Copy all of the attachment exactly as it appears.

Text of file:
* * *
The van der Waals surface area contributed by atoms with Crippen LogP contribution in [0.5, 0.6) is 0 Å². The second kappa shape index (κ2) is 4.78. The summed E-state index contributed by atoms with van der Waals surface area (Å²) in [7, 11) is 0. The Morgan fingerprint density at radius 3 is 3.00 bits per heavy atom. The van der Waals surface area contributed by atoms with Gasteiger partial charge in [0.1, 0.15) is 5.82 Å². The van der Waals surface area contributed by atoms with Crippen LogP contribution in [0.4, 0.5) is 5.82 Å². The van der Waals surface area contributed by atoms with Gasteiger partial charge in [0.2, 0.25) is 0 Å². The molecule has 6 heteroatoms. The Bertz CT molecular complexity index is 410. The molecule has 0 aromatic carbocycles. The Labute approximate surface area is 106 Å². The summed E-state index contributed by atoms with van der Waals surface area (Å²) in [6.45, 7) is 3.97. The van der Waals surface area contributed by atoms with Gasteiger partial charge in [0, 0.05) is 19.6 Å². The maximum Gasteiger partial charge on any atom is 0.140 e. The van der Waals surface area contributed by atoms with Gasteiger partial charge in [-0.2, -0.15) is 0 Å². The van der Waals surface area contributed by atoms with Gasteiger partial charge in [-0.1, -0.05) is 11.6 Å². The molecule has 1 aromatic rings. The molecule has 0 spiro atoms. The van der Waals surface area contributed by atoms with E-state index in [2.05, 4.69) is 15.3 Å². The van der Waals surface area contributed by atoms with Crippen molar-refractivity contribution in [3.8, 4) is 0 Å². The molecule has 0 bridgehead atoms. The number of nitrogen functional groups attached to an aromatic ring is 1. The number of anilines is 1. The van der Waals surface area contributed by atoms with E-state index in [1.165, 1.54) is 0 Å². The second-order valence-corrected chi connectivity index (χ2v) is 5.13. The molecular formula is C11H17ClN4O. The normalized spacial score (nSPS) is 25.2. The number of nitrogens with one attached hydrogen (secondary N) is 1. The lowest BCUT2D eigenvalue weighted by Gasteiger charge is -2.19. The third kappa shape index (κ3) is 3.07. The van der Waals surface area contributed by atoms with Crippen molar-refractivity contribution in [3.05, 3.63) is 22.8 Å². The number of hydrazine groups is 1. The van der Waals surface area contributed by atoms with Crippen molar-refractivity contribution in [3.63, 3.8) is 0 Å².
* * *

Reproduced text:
The van der Waals surface area contributed by atoms with Crippen LogP contribution in [0.5, 0.6) is 0 Å². The second kappa shape index (κ2) is 4.78. The summed E-state index contributed by atoms with van der Waals surface area (Å²) in [7, 11) is 0. The Morgan fingerprint density at radius 3 is 3.00 bits per heavy atom. The van der Waals surface area contributed by atoms with Gasteiger partial charge in [0.1, 0.15) is 5.82 Å². The van der Waals surface area contributed by atoms with Crippen LogP contribution in [0.4, 0.5) is 5.82 Å². The van der Waals surface area contributed by atoms with Gasteiger partial charge in [0.2, 0.25) is 0 Å². The molecule has 6 heteroatoms. The Bertz CT molecular complexity index is 410. The molecule has 0 aromatic carbocycles. The Labute approximate surface area is 106 Å². The summed E-state index contributed by atoms with van der Waals surface area (Å²) in [6.45, 7) is 3.97. The van der Waals surface area contributed by atoms with Gasteiger partial charge in [0, 0.05) is 19.6 Å². The maximum Gasteiger partial charge on any atom is 0.140 e. The van der Waals surface area contributed by atoms with Gasteiger partial charge in [-0.2, -0.15) is 0 Å². The van der Waals surface area contributed by atoms with Gasteiger partial charge in [-0.1, -0.05) is 11.6 Å². The molecule has 1 aromatic rings. The molecule has 0 spiro atoms. The van der Waals surface area contributed by atoms with E-state index in [2.05, 4.69) is 15.3 Å². The van der Waals surface area contributed by atoms with Crippen molar-refractivity contribution in [3.8, 4) is 0 Å². The molecule has 0 bridgehead atoms. The number of nitrogen functional groups attached to an aromatic ring is 1. The number of anilines is 1. The van der Waals surface area contributed by atoms with E-state index in [1.165, 1.54) is 0 Å². The second-order valence-corrected chi connectivity index (χ2v) is 5.13. The molecular formula is C11H17ClN4O. The normalized spacial score (nSPS) is 25.2. The number of nitrogens with one attached hydrogen (secondary N) is 1. The lowest BCUT2D eigenvalue weighted by Gasteiger charge is -2.19. The third kappa shape index (κ3) is 3.07. The van der Waals surface area contributed by atoms with Crippen molar-refractivity contribution in [3.05, 3.63) is 22.8 Å². The number of hydrazine groups is 1. The van der Waals surface area contributed by atoms with Crippen molar-refractivity contribution in [3.63, 3.8) is 0 Å².